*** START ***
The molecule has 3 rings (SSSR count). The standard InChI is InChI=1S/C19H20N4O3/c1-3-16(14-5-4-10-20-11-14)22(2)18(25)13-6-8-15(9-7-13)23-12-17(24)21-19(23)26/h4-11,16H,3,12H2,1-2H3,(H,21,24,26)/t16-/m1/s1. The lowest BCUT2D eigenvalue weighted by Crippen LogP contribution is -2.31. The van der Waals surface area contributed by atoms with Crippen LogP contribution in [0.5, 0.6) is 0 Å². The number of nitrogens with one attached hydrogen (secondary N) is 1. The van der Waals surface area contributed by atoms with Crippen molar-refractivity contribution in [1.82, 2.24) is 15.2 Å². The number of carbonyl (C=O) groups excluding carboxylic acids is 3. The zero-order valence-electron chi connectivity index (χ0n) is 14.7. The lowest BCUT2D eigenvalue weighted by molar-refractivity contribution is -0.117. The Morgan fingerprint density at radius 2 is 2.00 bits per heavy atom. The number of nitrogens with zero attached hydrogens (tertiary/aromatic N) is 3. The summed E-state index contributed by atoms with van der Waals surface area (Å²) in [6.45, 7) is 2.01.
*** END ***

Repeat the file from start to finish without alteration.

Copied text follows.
The molecule has 3 rings (SSSR count). The standard InChI is InChI=1S/C19H20N4O3/c1-3-16(14-5-4-10-20-11-14)22(2)18(25)13-6-8-15(9-7-13)23-12-17(24)21-19(23)26/h4-11,16H,3,12H2,1-2H3,(H,21,24,26)/t16-/m1/s1. The lowest BCUT2D eigenvalue weighted by Crippen LogP contribution is -2.31. The van der Waals surface area contributed by atoms with Crippen LogP contribution in [0.5, 0.6) is 0 Å². The number of nitrogens with one attached hydrogen (secondary N) is 1. The van der Waals surface area contributed by atoms with Crippen molar-refractivity contribution in [1.82, 2.24) is 15.2 Å². The number of carbonyl (C=O) groups excluding carboxylic acids is 3. The zero-order valence-electron chi connectivity index (χ0n) is 14.7. The lowest BCUT2D eigenvalue weighted by molar-refractivity contribution is -0.117. The Morgan fingerprint density at radius 2 is 2.00 bits per heavy atom. The number of nitrogens with zero attached hydrogens (tertiary/aromatic N) is 3. The summed E-state index contributed by atoms with van der Waals surface area (Å²) in [6.45, 7) is 2.01.